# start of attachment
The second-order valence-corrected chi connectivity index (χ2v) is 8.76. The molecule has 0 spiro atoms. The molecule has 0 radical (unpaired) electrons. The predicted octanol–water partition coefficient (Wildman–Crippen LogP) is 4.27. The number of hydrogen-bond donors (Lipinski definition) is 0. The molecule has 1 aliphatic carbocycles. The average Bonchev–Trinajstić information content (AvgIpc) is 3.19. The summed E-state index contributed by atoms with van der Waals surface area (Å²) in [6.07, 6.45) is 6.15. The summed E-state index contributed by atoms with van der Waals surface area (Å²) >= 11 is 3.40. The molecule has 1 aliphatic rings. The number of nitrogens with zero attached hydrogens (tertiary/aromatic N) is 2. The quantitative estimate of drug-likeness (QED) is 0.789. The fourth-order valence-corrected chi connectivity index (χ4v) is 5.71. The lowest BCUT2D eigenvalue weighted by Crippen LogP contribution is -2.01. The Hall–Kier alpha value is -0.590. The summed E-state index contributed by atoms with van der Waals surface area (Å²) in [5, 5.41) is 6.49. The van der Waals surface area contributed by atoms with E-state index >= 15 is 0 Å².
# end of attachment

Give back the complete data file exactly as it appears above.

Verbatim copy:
The second-order valence-corrected chi connectivity index (χ2v) is 8.76. The molecule has 0 spiro atoms. The molecule has 0 radical (unpaired) electrons. The predicted octanol–water partition coefficient (Wildman–Crippen LogP) is 4.27. The number of hydrogen-bond donors (Lipinski definition) is 0. The molecule has 1 aliphatic carbocycles. The average Bonchev–Trinajstić information content (AvgIpc) is 3.19. The summed E-state index contributed by atoms with van der Waals surface area (Å²) in [6.07, 6.45) is 6.15. The summed E-state index contributed by atoms with van der Waals surface area (Å²) >= 11 is 3.40. The molecule has 1 aliphatic rings. The number of nitrogens with zero attached hydrogens (tertiary/aromatic N) is 2. The quantitative estimate of drug-likeness (QED) is 0.789. The fourth-order valence-corrected chi connectivity index (χ4v) is 5.71. The lowest BCUT2D eigenvalue weighted by Crippen LogP contribution is -2.01. The Hall–Kier alpha value is -0.590. The summed E-state index contributed by atoms with van der Waals surface area (Å²) in [5, 5.41) is 6.49. The van der Waals surface area contributed by atoms with E-state index >= 15 is 0 Å².